Submitted to: Slovenian Genetics Society Meeting
Publication Type: Proceedings
Publication Acceptance Date: November 15, 2000
Publication Date: N/A
Interpretive Summary: Genetic variation is present in crop species because plants differ in their DNA constitution [i.e., they carry different forms of the same trait (e.g., small vs. large plants)]. Broad genetic variation in crop species is important because it allows plant breeders to improve plants through selection. Theoretically, the larger the genetic variation in a species the more amendable a species is for improvement. Although melon has many commercial market classes (e.g., muskmelon, honeydew), there is limited genetic variation within a market class. Therefore, it would be important to define the extent of the genetic variation in the market classes of melon, compare the genetic variation among market classes, and compare the genetic variation between commercial melon and exotic forms of African melon at the crop's center of origin. We made these comparisons using commercial melon varieties from the U.S., Europe and Japan, and exotic African varieties from northern and central-southern Africa. We used biotechnological tools to assay the genetic diversity. These tools are called molecular markers since they allow for the detection of genetic variation at the molecular (DNA) level. Genetic diversity data suggest that there are distinct differences among commercial market classes of melon and between these market types and African exotic melons. These differences are available to the melon breeder for the enhancement of genetic diversity in melon. The plant breeder can use the data from our study to strategically improve melon and thus increase the economic value of melons for the consuming public.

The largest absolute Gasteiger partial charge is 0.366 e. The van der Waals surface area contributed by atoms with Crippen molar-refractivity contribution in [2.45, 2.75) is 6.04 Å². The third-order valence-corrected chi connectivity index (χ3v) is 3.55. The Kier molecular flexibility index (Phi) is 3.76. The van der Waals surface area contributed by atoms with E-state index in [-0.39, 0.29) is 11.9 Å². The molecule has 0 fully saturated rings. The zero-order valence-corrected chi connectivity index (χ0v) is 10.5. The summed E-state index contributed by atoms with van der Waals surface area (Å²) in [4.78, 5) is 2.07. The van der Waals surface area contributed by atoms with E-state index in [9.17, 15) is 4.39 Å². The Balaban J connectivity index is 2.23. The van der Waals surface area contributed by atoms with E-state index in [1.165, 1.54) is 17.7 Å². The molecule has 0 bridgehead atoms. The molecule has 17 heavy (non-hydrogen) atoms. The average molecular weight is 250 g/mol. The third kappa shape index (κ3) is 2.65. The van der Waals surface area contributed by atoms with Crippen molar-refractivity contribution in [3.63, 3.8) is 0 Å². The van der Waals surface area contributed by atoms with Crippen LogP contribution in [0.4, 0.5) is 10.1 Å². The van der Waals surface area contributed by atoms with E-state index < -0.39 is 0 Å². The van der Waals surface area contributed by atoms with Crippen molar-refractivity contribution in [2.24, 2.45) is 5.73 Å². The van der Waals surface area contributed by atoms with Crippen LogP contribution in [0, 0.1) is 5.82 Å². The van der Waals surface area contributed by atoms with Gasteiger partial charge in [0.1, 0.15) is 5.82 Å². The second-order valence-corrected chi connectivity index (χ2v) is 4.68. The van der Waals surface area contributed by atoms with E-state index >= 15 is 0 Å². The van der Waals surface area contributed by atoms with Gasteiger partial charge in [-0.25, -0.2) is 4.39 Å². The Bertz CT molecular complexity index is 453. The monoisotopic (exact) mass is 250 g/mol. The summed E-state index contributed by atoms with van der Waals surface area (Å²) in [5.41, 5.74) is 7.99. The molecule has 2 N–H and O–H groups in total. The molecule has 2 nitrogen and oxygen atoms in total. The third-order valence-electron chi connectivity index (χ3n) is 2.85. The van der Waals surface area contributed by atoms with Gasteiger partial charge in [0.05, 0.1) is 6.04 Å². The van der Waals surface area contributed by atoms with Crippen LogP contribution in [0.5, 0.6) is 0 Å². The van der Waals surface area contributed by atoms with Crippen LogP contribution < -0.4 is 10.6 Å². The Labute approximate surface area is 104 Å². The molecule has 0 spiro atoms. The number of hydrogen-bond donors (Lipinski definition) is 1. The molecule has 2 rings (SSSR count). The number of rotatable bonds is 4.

Technical Abstract: Cultivated melon (Cucumis melo L.) is a member of the family Cucurbitaceae. Based on differences in leaf, vine, plant and fruit characters, the C. melo subsp. melo (x = n = 12) has been further subdivided into seven horticulturally important melon groups. Two of these groups, Cantalupensis [Galia, Ogen, Charentais, U.S. fresh market, Japanese (Oriental, Earl's, and House) and Shipper (European and U.S.) types] and Inodorus [Cassaba (e.g., Piel de Sapo and Rochet market types) and Honeydew types], are of commercial interest worldwide. Molecular markers have been shown to be useful for diversity assessment among accessions in five melon groups (Cantalupensis, Conomon, Flexuosus, Inodorus, and Momordica), and elite breeding lines and cultivars. Experiments were designed to compare the genetic variation among a broad array of commerical market types (Europe, U.S., Japan) and this variation to genetic variation in the crop's center of origin (Africa). Genetic diversity data suggest that there are distinct gene pools available to the melon breeder. Since all melon groups are cross-compatible, accessions from these gene pools can be used strategically to broaden the genetic diversity of any group that has a narrow genetic base. It would be useful to identify accessions among groups that differ in phenotype. These accessions could then be random-mated to form a synthetic population that could be selected for horticultural market type. These selections could be used as donor parents in backcross introgression programs or alternatively, be subjected to recurrent selection to develop market types with a broad genetic background.